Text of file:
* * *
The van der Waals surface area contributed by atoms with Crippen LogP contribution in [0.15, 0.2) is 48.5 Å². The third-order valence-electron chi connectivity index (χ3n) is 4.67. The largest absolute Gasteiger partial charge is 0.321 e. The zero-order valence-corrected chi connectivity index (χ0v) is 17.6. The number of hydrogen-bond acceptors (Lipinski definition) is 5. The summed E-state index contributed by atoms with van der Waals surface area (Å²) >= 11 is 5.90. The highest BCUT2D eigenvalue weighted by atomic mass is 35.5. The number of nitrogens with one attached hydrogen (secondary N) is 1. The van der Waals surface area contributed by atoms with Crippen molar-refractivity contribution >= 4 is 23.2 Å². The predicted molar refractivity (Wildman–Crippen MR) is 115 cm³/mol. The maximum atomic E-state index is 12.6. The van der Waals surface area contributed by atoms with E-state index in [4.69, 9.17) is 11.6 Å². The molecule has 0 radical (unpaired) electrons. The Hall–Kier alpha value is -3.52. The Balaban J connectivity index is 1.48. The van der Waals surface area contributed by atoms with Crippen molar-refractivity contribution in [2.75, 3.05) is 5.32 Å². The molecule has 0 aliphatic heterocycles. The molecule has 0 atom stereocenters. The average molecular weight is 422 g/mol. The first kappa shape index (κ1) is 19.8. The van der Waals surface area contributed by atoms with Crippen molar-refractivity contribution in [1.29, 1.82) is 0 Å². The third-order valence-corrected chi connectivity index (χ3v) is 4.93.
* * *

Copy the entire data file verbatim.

The van der Waals surface area contributed by atoms with Crippen LogP contribution in [0.15, 0.2) is 48.5 Å². The third-order valence-electron chi connectivity index (χ3n) is 4.67. The largest absolute Gasteiger partial charge is 0.321 e. The zero-order valence-corrected chi connectivity index (χ0v) is 17.6. The number of hydrogen-bond acceptors (Lipinski definition) is 5. The summed E-state index contributed by atoms with van der Waals surface area (Å²) >= 11 is 5.90. The highest BCUT2D eigenvalue weighted by atomic mass is 35.5. The number of nitrogens with one attached hydrogen (secondary N) is 1. The van der Waals surface area contributed by atoms with Crippen molar-refractivity contribution >= 4 is 23.2 Å². The predicted molar refractivity (Wildman–Crippen MR) is 115 cm³/mol. The maximum atomic E-state index is 12.6. The van der Waals surface area contributed by atoms with E-state index in [4.69, 9.17) is 11.6 Å². The molecule has 0 radical (unpaired) electrons. The Hall–Kier alpha value is -3.52. The Balaban J connectivity index is 1.48. The van der Waals surface area contributed by atoms with Crippen molar-refractivity contribution in [2.75, 3.05) is 5.32 Å². The molecule has 0 aliphatic heterocycles. The molecule has 0 atom stereocenters. The average molecular weight is 422 g/mol. The first kappa shape index (κ1) is 19.8. The van der Waals surface area contributed by atoms with Crippen molar-refractivity contribution in [1.29, 1.82) is 0 Å². The third-order valence-corrected chi connectivity index (χ3v) is 4.93.